Thursday, November 17, 2011

Mr. Hawthorne's Most Delectable And Delightful And Exceptional Lunch.

Rosie is trying to clean out her freezers to make room for her upcoming Christmas baking. On Friday, Mr. Hawthorne found a deer hindquarter in the utility room freezer and we turned our attention to that. I didn't make a pictorial essay of the deer. My bad. Sometimes I just can't record everything. Sorry. But I do have the rest of Mr. Hawthorne's wonderful lunch of shredded deer meat, chunky applesauce, mixed greens, smashed potatoes, and the most sublime deer juice sauce. This was one of the best meals I've had.
Here's the deer meat today, Saturday, when Mr. Hawthorne started lunch. And here's the ... er ... "recipe" for deer hindquarter: We put the frozen deer meat into our slow cooker. We added the following: 2 cups beef stock (From the Denver cut I cooked the other day when I made tamales.)
You are allowed to use low-sodium, canned beef broth. 1/3 bottle cabernet sauvignon
1/2 cup barbecue sauce (If you don't make your own, let me suggest Sweet Baby Ray's.) 1 TB Mr. Stubb's Hickory Smoke 1 TB Lea & Perrins Worcestershire Sauce - the thick stuff 2 TB soy sauce 2 tsp onion powder 2 tsp granulated garlic freshly ground salt and pepper to taste Mr. Hawthorne turned the slow cooker to high. And noticed the light didn't come on. However, the unit heated up. I used this crockpot about 2 weeks ago. Everything was fine, except I did notice a slight rusting around the ON light. Sadly, my slow cooker is a casualty of Irene. In preparing for Irene, we went to the ground floor and got everything of importance to high ground (we thought) and we hoped for the best. Anyways, after about 2-3 hours on high, my West Ben Slow Cooker, Model #84367, died on me. This is the thing about floods and water damage. Much of the damage won't show up until months later. Back to the deer meat, I transferred the meat and juices to a roasting pan, covered it with foil, and put it in a 300 degree oven for about 2 hours. Then Mr. Hawthorne cut the temperature back to 200 degrees and cooked for an hour or two more, depending on your oven. Cook it until you can peel the meat off with your fingers. The same goes if you're crock-potting your deer meat: Cook until the meat pulls back easily.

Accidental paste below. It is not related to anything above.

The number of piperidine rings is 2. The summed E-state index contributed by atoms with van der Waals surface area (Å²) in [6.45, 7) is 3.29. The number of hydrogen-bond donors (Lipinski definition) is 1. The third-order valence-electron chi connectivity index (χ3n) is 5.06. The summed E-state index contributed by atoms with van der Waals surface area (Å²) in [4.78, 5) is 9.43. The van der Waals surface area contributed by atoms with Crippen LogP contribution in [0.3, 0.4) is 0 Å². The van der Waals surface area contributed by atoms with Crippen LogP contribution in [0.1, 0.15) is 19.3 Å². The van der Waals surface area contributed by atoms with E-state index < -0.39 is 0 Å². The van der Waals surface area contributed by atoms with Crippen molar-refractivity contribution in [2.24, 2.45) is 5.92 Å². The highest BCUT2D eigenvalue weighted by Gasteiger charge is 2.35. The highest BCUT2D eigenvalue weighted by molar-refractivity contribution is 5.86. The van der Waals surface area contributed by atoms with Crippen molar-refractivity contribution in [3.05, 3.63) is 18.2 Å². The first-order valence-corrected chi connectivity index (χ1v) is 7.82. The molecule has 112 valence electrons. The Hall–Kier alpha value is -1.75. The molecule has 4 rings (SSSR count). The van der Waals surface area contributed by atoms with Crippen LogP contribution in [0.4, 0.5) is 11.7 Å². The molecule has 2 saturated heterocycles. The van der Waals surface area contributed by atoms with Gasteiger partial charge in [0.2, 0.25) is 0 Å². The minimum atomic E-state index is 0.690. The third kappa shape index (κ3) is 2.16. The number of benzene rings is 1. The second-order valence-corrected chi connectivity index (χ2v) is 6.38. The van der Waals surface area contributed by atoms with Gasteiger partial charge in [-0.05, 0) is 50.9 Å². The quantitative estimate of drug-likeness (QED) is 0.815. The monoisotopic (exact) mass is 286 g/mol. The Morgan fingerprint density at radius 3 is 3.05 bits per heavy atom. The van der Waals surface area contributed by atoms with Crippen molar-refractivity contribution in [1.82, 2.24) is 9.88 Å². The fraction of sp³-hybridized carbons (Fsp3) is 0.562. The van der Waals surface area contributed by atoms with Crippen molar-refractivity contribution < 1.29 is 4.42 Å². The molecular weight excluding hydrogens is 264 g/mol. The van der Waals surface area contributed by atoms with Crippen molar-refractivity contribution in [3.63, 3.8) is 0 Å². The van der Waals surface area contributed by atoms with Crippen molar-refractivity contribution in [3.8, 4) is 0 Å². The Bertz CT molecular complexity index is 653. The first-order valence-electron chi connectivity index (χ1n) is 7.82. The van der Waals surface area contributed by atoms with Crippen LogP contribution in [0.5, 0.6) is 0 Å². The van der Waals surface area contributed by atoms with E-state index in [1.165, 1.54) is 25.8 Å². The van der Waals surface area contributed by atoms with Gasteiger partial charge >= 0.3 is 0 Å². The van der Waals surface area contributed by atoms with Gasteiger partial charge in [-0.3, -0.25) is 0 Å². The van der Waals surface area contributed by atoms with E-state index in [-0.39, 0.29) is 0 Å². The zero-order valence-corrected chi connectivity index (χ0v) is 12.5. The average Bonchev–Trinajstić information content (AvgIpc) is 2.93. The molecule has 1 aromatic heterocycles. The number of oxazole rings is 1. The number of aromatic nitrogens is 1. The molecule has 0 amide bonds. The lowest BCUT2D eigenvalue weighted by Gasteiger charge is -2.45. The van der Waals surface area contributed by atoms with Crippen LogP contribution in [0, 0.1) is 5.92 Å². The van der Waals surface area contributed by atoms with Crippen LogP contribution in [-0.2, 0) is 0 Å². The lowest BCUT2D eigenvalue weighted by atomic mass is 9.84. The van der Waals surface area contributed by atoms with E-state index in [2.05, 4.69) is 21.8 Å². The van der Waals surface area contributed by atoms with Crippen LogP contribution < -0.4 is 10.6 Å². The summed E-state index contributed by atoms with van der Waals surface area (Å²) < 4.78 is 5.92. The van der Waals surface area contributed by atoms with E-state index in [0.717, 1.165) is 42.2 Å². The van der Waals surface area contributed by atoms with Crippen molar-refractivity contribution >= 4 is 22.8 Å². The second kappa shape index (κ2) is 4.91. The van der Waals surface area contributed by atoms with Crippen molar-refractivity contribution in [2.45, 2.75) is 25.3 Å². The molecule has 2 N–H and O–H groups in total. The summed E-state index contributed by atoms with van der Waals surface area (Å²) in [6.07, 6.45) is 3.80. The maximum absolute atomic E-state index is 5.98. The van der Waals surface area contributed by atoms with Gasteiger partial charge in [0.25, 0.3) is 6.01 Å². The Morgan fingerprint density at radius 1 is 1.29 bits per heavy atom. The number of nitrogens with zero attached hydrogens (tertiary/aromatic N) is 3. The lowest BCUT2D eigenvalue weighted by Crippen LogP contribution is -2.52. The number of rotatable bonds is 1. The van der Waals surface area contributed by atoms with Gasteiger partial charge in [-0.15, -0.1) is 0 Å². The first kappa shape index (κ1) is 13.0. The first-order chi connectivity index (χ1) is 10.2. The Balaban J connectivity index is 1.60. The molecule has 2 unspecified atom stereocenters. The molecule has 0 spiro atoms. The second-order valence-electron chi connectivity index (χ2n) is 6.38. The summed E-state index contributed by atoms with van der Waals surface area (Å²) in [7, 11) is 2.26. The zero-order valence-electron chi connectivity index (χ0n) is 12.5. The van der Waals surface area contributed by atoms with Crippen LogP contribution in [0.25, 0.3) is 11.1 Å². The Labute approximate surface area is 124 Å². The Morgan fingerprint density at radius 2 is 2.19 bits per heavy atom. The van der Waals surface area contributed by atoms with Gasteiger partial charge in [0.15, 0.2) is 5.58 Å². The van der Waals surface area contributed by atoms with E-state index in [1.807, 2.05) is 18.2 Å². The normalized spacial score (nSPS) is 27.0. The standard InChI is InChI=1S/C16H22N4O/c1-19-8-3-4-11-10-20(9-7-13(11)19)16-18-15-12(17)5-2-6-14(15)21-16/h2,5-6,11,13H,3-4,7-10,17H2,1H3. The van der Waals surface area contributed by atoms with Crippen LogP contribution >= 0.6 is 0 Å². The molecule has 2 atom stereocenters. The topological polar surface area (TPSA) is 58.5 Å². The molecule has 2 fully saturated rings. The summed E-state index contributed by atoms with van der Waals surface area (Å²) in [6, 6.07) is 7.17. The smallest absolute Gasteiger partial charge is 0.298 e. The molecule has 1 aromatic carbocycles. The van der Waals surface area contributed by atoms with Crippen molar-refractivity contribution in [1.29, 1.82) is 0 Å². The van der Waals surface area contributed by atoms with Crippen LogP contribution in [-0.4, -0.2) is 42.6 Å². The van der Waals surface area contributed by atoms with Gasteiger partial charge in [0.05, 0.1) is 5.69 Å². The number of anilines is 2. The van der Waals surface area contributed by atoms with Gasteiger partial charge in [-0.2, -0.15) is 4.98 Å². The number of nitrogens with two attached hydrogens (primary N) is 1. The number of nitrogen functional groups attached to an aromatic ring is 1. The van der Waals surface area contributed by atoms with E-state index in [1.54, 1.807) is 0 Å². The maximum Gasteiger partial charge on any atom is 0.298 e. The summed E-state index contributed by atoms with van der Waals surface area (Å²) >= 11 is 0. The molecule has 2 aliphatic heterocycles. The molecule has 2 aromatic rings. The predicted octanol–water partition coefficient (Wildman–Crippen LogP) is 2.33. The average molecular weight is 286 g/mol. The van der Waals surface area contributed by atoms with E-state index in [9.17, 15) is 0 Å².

This is the deer meat Mr. Hawthorne shredded off for our lunch today. Closer up, so you can get an idea of the texture.
Mr. Hawthorne went out to the garden to pick greens.
This is looking down from my deck.
I love these vibrant greens. I grew those greens. They taste amazing. They are intense. They are green. They are so full of good stuff it makes your body scream. That's how good these greens are. My body screamed.
Collards, mustard greens, kale, and turnip greens.
There's a rogue volunteer tomato in there along with the self-seeding lone crimson amaranthus. Let me tell you our lunch menu for Saturday, November 12, 2011. Hindquarter deer meat, lovingly cooked. Mess o' greens, like nothing you ever had. Seriously. Chunky apple sauce. Chunky semi-smashed potatoes. The most velvety, luxurious sauce I've ever had to pleasure to devour, made by Mr. Hawthorne. Follow along here. You won't be disappointed. This is one of the memorable meals of my life. Do you have any idea what that means? To ME? I thank you, Mr. Hawthorne, for one of the absolute best meals I've had. Any Yankees out there who want to know how to make a mess o' greens, listen up here. Rosie and Mr. Hawthorne are here to tell you how.